EU Expresses Concern over Conflict in Libya amid COVID-19 Outbreak


Joseph Borrell, the EU’s High Representative for Foreign Affairs and Security Policy expressed his concern that the conflict in Libya would result in a rapid outbreak of COVID-19 inside the country.

In press statements on Monday, Borrell said that Libya, unlike places of conflict in Yemen and Afghanistan, has partially heeded the UN’s global call for a ceasefire, stating that the EU still fears that the fighting in Libya worsen.

He added that the situation in Libya has not yet improved, explaining that the international calls have not successfully managed to urge the Libyan warring parties to fully stop fighting despite the outbreak of the coronavirus.

In a speech, published by the EU’s official website, Borrell confirmed that Libya’s conflict escalated sharply in April, with fierce fighting on several different fronts in the west of the country despite urgent calls from the U.N. and aid agencies for a truce to tackle the coronavirus crisis.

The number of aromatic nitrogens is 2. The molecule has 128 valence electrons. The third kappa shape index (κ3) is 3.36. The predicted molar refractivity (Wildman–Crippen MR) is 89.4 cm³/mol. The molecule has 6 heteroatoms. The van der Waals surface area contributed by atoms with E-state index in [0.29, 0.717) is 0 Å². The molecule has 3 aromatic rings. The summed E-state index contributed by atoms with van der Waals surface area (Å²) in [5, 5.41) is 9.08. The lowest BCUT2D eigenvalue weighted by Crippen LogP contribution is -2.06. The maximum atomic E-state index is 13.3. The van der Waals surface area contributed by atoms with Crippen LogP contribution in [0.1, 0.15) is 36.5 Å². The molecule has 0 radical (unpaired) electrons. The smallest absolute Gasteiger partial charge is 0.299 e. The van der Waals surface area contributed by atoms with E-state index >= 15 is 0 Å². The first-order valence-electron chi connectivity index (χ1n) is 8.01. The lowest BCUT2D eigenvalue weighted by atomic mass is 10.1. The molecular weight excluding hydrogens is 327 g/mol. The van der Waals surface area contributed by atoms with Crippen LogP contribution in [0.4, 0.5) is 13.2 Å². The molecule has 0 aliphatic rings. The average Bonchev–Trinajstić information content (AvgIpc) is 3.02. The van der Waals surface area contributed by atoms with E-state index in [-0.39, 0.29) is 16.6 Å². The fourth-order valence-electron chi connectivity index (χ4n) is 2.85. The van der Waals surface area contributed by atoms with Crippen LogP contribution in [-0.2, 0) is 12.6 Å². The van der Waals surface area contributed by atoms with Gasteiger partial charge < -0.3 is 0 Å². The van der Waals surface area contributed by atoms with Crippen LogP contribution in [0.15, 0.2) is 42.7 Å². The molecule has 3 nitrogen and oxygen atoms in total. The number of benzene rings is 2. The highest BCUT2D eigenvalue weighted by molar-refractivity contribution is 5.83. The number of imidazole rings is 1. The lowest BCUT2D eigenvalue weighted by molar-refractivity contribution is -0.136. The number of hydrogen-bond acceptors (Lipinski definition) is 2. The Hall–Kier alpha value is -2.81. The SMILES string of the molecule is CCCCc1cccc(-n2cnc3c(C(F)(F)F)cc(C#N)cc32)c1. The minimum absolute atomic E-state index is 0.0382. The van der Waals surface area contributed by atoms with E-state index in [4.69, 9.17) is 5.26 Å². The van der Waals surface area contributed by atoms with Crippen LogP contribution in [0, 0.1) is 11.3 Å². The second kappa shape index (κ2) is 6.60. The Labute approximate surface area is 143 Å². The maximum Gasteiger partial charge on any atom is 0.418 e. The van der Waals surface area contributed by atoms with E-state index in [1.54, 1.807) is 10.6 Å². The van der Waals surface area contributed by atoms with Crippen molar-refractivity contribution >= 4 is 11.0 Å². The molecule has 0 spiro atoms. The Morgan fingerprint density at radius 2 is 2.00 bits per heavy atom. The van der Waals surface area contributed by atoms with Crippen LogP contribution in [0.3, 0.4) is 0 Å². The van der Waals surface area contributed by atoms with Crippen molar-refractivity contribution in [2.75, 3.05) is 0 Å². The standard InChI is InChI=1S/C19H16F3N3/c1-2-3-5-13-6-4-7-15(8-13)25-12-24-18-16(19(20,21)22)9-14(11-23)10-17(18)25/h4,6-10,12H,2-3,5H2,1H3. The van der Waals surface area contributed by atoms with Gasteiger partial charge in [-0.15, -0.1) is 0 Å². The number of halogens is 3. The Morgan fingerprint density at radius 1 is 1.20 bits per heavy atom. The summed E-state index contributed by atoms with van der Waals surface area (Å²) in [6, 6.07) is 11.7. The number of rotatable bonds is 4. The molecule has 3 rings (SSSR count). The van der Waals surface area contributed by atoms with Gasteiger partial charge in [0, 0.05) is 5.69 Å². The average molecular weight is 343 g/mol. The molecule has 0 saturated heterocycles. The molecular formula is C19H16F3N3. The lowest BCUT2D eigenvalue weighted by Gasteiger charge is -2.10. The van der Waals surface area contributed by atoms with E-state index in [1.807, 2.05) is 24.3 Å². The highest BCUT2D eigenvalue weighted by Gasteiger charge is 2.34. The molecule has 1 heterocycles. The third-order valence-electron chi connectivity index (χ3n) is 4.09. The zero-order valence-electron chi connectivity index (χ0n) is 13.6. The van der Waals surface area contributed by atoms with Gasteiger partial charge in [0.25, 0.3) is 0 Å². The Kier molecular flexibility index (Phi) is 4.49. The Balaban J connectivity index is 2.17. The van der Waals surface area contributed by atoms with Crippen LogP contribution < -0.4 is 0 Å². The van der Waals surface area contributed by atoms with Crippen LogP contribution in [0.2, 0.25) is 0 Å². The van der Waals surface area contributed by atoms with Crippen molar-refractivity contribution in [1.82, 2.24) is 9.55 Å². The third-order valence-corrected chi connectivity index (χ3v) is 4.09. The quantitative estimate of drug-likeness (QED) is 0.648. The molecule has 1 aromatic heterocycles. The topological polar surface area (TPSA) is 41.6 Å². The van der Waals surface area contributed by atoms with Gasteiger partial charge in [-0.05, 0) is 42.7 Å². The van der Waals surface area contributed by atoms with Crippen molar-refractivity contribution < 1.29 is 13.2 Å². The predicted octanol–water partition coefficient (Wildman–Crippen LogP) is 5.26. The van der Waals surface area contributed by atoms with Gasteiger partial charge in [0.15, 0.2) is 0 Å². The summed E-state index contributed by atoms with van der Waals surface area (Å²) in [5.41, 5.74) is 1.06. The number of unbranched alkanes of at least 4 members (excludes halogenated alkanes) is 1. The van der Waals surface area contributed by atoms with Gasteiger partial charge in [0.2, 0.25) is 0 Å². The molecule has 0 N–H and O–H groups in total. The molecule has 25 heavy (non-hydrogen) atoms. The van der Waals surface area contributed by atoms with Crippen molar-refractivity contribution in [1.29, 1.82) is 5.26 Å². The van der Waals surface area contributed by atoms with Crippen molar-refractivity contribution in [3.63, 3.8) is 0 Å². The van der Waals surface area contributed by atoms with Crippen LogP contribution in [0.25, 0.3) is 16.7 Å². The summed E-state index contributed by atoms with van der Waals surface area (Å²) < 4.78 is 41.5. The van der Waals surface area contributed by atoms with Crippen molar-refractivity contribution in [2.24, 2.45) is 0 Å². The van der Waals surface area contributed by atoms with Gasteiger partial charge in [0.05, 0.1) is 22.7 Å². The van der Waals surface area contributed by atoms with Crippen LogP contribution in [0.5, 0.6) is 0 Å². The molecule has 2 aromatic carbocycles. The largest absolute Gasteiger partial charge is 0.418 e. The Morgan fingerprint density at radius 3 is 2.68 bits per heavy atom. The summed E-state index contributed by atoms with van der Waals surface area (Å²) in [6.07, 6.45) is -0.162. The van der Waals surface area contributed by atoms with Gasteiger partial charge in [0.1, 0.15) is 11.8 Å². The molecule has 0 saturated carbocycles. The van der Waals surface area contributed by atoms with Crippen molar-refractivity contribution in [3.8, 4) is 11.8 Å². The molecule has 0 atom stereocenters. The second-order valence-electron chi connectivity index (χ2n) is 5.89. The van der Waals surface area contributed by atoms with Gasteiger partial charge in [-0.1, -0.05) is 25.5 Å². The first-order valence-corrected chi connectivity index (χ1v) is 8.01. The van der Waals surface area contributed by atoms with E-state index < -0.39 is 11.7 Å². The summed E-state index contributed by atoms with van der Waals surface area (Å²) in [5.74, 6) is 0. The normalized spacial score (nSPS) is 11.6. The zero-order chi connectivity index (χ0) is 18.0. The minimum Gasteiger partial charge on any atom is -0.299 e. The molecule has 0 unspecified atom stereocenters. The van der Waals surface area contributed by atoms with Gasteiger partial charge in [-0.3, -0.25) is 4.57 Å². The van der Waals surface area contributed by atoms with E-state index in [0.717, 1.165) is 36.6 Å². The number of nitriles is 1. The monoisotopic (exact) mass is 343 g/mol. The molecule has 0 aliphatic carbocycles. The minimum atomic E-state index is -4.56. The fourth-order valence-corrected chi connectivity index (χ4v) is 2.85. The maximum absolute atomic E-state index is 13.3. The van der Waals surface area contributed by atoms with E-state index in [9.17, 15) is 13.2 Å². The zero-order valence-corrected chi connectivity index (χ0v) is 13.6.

World leaders met in Berlin in January to set the basis for what they had hoped was a fresh chance for a peace process. But the new wave of fighting has been fuelled by arms imported from abroad.

The European Union has launched a new naval and air mission in the eastern Mediterranean to stop more arms from reaching warring factions in Libya but cannot patrol the Egypt-Libya land border, through which weapons are still being delivered.

The EU is concerned that the conflict could worsen regional instability and swell the flow of migrants from the Middle East and Africa almost a decade after Muammar Gaddafi’s fall in 2011.